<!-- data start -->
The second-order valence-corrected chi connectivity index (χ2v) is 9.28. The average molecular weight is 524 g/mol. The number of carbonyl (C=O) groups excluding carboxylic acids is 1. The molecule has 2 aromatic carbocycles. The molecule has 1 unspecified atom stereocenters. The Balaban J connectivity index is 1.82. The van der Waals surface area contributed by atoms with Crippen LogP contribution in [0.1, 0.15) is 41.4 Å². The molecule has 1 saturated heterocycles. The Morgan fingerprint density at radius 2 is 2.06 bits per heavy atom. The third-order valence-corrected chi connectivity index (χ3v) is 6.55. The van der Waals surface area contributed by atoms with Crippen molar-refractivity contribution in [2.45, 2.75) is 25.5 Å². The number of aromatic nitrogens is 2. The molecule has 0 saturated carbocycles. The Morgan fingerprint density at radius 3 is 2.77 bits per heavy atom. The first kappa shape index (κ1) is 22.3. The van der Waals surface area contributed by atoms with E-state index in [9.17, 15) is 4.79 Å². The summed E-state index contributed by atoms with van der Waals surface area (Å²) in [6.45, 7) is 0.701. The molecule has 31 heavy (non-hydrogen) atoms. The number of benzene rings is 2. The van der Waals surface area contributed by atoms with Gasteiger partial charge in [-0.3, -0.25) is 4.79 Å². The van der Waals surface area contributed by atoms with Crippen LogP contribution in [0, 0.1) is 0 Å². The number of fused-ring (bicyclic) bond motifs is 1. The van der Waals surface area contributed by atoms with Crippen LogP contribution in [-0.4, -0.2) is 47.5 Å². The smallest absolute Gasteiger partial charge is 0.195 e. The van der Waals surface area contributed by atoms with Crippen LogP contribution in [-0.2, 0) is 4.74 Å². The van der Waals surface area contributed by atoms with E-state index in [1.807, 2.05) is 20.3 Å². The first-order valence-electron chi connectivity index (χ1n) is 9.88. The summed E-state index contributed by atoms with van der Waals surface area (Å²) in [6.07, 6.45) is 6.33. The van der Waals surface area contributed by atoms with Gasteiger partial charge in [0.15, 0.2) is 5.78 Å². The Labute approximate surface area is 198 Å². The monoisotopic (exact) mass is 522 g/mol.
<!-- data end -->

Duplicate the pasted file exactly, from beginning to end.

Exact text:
The second-order valence-corrected chi connectivity index (χ2v) is 9.28. The average molecular weight is 524 g/mol. The number of carbonyl (C=O) groups excluding carboxylic acids is 1. The molecule has 2 aromatic carbocycles. The molecule has 1 unspecified atom stereocenters. The Balaban J connectivity index is 1.82. The van der Waals surface area contributed by atoms with Crippen LogP contribution in [0.1, 0.15) is 41.4 Å². The molecule has 1 saturated heterocycles. The Morgan fingerprint density at radius 2 is 2.06 bits per heavy atom. The third-order valence-corrected chi connectivity index (χ3v) is 6.55. The van der Waals surface area contributed by atoms with Crippen molar-refractivity contribution in [2.45, 2.75) is 25.5 Å². The number of aromatic nitrogens is 2. The molecule has 0 saturated carbocycles. The Morgan fingerprint density at radius 3 is 2.77 bits per heavy atom. The first kappa shape index (κ1) is 22.3. The van der Waals surface area contributed by atoms with E-state index in [9.17, 15) is 4.79 Å². The summed E-state index contributed by atoms with van der Waals surface area (Å²) in [6.45, 7) is 0.701. The molecule has 31 heavy (non-hydrogen) atoms. The number of benzene rings is 2. The van der Waals surface area contributed by atoms with Gasteiger partial charge in [-0.3, -0.25) is 4.79 Å². The van der Waals surface area contributed by atoms with Crippen LogP contribution in [0, 0.1) is 0 Å². The number of fused-ring (bicyclic) bond motifs is 1. The van der Waals surface area contributed by atoms with Crippen LogP contribution in [-0.4, -0.2) is 47.5 Å². The smallest absolute Gasteiger partial charge is 0.195 e. The van der Waals surface area contributed by atoms with Crippen LogP contribution in [-0.2, 0) is 4.74 Å². The van der Waals surface area contributed by atoms with E-state index in [1.807, 2.05) is 20.3 Å². The first-order valence-electron chi connectivity index (χ1n) is 9.88. The summed E-state index contributed by atoms with van der Waals surface area (Å²) in [6.07, 6.45) is 6.33. The van der Waals surface area contributed by atoms with Gasteiger partial charge in [0.15, 0.2) is 5.78 Å². The Labute approximate surface area is 198 Å². The monoisotopic (exact) mass is 522 g/mol.